It has been contended that the elevated mortality rate with low BMI is due to confounding by smoking and preexisting disease.3 While some studies support this hypothesis,4,5 most studies continue to find a U- or J-shaped curve between BMI and mortality rate even after attempting to control for smoking and pre-existing subclinical or occult disease.1,6 This puzzling finding seems inconsistent with the clinical observation that weight loss improves (short-term) health7 and experimental data that laboratory animals subjected to marked caloric restriction live substantially longer than animals fed ad libitum.8 Allison et al9 proposed an additional explanation for the elevated mortality seen with low BMI. Specifically, BMI was noted to be the summation of fat mass (FM)/meters2 and fat-free mass (FFM)/meters2. To the extent that FM and FFM have opposite effects on mortality, simulation studies demonstrated that a U- or J-shaped relationship between BMI and mortality rate could occur.9 With low BMIs, this might be due to elevated mortality due to insufficient FFM.

Several studies offer limited information about the potential validity of the hypothesis10,11,12 and have generally supported the expectation that measures of adiposity have a more nearly monotonic increasing relationship with mortality rate than do measures of total body mass or BMI. However, these studies were limited in sample size, body composition measurements (often relying on poorly validated measures), and the thoroughness of the statistical analysis (eg not assessing conditional effects, using inappropriate tests etc).

Three additional studies have addressed the relationship between adiposity per se, BMI and mortality rate.13,14,15 Lee et al16 examined associations of FM, FFM and fitness with all-cause mortality rate at mean follow-up of 8 y in 21 925 men in an observational study. Unfortunately, Blair et al13 did not assess the conditional effects of FM and FFM or of FM and BMI and therefore did not eliminate the confounding among these measures that may have existed due to their close correlation. Kalmijn et al14 examined the independent associations of BMI, waist-to-hip ratio and skinfold thickness with all-cause mortality rate among 3741 elderly Japanese-American men. Following subjects for a mean of 4.5 y, investigators found inverse and direct associations of BMI and waist-to-hip ratio, respectively, with mortality rate. Whereas increasing BMI was associated with reduced mortality rate, increasing waist-to-hip ratio was associated with increased mortality rate. Heitmann et al15 studied 22 y mortality as a function of BMI and body fat among 787 Swedish men followed from age 60 to 82 with body composition assessed by total body potassium counting. Results were consistent with those hypothesized by Allison et al.9 Specifically, there was a U-shaped relationship between BMI and mortality rate, a monotonic increasing relationship between adiposity and mortality rate, and a monotonic decreasing relationship between FFM and mortality rate. This study strongly supports the hypotheses that the U-shaped relationship between BMI and mortality rate may be due to the fact that BMI is a composite of FM and FFM. However, its relatively small sample size and the advanced age (60-82 y) of the subjects suggest the importance of additional studies in larger samples of the broader population.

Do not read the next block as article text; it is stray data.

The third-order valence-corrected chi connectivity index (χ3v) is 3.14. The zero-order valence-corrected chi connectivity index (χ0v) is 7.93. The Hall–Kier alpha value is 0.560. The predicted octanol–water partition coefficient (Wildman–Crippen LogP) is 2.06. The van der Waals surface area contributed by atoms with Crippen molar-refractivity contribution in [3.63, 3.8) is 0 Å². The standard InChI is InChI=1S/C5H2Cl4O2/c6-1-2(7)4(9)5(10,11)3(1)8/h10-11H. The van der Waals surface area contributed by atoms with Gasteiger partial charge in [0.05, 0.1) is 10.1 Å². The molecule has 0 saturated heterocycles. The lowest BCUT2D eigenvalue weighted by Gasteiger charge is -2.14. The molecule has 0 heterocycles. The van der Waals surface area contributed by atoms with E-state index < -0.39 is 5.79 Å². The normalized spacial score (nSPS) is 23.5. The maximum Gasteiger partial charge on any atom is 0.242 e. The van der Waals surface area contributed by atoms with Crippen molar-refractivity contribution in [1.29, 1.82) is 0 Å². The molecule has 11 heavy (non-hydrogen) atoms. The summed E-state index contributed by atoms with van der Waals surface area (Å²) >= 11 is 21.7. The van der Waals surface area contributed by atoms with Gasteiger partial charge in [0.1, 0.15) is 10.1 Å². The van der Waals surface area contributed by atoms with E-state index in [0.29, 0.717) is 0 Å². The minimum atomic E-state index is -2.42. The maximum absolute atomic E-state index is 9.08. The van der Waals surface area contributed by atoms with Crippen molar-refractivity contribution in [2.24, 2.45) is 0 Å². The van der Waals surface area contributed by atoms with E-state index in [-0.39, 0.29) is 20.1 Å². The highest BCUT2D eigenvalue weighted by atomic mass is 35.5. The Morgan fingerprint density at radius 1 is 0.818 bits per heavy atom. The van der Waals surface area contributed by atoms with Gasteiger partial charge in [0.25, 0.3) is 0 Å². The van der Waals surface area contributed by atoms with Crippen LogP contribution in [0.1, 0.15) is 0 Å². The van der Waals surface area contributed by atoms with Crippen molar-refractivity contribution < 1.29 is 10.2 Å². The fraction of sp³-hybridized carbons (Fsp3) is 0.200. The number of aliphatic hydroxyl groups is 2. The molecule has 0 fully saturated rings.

To address this, we used data from the National Health and Nutrition Examination Surveys (NHANES) I and II, which consist of representative samples of the US civilian non-institutionalized population. In each survey, height, weight, subscapular and triceps skinfolds were measured and mortality data collected. Collectively, these data sets yield over 10 000 adult male subjects, making this the largest study to date to address the differential effects of adiposity and BMI on mortality rate and the first to do so in a nationally representative sample. We will report on women in a separate paper given the substantial sex differences in adiposity,17 body fat distribution,18 and mortality rate.19

Methods

Study sample